We all remember the scene. A mysterious woman wrapped in a cloak, standing alone at the end of a wind-swept pier, the ocean waves beating against it, resolutely looking at the horizon, defying danger.
And then that face, unforgettable, tragic, that powerful and piercing gaze.
Set in a landscape which evokes the paintings of Turner, this is the opening scene of “The French Lieutenant’s Woman,” a film based on the book by John Fowles and directed by Karel Reisz in 1981, starring Meryl Streep and Jeremy Irons.
Everyone knows this wonderful film. However few know that the screenplay (which won a David di Donatello award in 1982) was written by Harold Pinter who masterfully adapted the novel for the cinema in an innovative manner. Pinter eliminated the narrator, who in the book is Fowles himself and who often intrudes on the characters’ lives making a comparison with the sixties, the period when he wrote the book, therefore creating two parallel and independent stories.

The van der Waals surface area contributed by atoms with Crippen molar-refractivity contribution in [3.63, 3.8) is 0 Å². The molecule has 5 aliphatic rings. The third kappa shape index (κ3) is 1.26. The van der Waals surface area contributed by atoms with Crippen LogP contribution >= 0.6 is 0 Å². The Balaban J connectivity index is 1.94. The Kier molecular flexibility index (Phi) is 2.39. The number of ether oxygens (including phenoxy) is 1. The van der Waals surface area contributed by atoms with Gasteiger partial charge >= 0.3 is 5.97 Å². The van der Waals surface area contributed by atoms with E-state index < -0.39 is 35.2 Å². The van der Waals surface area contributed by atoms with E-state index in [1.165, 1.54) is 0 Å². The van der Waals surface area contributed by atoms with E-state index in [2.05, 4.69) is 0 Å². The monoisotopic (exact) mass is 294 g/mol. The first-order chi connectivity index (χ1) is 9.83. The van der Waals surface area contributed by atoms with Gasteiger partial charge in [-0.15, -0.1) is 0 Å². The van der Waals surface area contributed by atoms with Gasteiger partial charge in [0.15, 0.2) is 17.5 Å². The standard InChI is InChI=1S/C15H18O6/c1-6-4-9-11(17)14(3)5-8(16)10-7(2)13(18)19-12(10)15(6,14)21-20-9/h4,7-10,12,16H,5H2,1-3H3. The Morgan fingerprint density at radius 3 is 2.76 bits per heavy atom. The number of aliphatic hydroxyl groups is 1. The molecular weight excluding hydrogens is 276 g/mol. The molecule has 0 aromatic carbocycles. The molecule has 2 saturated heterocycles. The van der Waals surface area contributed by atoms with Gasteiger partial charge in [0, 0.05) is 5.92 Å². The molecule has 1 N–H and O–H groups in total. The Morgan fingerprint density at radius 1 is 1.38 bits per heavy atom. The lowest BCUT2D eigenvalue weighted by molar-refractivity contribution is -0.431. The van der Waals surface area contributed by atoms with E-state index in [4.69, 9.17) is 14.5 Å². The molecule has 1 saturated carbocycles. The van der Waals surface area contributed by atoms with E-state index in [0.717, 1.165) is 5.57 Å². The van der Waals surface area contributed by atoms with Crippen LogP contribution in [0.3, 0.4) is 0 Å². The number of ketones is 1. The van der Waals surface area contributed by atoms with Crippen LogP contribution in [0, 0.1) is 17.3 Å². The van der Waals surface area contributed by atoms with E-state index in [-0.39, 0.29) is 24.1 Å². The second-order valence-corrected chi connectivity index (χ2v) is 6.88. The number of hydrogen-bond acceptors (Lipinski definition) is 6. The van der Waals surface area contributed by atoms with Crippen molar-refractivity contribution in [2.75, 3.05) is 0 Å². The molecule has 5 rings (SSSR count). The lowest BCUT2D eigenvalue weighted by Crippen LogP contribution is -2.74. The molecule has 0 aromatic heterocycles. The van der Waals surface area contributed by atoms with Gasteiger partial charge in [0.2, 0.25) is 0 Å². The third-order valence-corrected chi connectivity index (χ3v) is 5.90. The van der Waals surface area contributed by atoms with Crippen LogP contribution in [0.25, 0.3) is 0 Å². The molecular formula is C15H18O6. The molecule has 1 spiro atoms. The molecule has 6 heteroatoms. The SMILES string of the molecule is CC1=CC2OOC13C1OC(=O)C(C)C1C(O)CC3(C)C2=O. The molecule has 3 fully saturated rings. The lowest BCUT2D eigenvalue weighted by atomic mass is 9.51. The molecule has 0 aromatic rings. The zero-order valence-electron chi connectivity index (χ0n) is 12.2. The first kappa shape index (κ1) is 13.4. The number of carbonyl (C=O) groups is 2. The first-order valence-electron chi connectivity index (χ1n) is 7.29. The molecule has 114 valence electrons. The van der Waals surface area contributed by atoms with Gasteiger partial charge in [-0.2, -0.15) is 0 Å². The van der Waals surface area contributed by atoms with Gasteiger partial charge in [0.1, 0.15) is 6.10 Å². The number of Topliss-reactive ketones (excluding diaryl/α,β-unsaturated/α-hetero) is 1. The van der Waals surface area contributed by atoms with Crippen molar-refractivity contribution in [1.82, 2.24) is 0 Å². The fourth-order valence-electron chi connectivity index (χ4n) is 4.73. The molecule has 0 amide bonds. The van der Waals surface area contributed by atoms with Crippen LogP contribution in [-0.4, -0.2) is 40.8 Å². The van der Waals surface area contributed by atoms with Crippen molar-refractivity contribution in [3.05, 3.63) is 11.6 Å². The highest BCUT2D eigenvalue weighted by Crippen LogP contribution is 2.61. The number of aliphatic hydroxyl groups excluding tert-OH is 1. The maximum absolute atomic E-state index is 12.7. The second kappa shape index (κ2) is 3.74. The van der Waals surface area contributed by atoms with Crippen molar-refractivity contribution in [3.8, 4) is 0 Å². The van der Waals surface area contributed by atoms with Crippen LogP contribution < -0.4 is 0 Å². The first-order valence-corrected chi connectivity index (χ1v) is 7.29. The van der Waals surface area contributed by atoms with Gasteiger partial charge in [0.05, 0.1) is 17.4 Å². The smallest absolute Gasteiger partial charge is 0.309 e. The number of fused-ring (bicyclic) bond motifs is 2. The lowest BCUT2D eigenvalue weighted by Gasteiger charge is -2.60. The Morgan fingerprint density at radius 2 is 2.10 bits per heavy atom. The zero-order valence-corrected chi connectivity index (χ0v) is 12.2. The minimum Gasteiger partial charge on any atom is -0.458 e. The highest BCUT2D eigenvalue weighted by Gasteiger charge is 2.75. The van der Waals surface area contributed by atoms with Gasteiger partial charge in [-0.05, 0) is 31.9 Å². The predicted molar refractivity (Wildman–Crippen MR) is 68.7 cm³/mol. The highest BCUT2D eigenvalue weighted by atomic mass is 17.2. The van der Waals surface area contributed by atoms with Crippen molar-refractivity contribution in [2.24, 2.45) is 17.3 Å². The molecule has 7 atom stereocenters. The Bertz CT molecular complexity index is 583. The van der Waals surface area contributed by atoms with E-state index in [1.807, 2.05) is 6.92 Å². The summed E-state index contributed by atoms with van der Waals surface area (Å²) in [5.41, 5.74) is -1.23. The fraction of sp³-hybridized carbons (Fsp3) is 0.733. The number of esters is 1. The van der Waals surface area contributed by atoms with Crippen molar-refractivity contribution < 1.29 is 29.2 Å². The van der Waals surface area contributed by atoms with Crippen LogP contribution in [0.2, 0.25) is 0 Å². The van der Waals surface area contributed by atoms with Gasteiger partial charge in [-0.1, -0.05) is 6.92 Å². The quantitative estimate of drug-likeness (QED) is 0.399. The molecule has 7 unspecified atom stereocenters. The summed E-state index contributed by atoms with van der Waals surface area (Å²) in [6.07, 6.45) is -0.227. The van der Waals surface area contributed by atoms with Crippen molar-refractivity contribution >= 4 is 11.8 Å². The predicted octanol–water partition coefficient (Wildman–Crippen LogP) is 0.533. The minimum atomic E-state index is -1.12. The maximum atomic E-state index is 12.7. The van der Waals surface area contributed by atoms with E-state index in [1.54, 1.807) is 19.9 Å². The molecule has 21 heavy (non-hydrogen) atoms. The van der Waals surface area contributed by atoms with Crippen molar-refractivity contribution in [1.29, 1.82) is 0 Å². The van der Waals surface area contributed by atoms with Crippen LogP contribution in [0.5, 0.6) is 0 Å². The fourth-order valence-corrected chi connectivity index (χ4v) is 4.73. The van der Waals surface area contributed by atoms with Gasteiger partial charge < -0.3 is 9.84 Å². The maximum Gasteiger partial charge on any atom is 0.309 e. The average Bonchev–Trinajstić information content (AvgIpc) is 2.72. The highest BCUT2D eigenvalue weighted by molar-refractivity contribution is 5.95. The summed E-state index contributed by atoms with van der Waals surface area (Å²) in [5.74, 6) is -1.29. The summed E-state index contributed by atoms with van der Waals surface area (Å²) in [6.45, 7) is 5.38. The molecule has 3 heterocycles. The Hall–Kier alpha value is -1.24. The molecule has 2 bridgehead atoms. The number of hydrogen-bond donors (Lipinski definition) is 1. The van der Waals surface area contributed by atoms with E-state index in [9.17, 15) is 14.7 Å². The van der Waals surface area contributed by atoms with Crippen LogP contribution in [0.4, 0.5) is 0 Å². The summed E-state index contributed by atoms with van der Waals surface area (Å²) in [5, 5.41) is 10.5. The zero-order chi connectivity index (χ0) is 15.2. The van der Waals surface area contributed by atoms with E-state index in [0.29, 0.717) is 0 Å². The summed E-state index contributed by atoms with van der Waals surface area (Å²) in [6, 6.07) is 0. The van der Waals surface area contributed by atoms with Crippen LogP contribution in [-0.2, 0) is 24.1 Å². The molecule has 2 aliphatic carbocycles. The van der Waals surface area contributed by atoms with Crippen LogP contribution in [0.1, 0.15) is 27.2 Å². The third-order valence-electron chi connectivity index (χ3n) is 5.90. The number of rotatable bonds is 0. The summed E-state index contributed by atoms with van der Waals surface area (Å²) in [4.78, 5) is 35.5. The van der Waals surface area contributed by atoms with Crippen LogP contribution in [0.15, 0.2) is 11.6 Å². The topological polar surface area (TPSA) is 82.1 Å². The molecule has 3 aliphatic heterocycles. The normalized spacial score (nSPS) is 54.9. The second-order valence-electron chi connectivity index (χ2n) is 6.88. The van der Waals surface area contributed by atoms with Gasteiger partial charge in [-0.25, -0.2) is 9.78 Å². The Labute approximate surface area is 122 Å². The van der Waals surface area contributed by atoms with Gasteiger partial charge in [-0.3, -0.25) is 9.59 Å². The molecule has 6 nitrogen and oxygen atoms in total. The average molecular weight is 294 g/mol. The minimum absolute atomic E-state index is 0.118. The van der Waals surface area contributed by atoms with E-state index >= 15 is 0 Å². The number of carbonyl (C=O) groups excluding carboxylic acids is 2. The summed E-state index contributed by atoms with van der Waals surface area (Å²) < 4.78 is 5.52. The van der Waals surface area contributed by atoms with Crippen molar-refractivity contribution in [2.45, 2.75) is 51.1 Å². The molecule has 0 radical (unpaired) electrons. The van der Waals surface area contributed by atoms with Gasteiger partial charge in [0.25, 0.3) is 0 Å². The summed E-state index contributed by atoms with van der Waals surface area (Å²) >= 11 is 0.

One is set in Victorian England. Charles, a young man who studies fossils and is engaged to the wealthy Ernestina Freeman, has a passion for Sarah Woodruff, a woman shunned by her community for her brief relationship with a French lieutenant. The second storyline, set in the eighties, describes the secret relationship between Mike and Anna, two actors shooting a film based on John Fowles’ famous novel.
Two fictional levels, two stories intertwining and an ending in which Pinter blurs the lines between reality and fiction. Past and present merge, the two worlds which are separated only by time come together in one word “Sarah”, which Mike shouts at Anna when she leaves, as she abandons the films main character at the end of the film.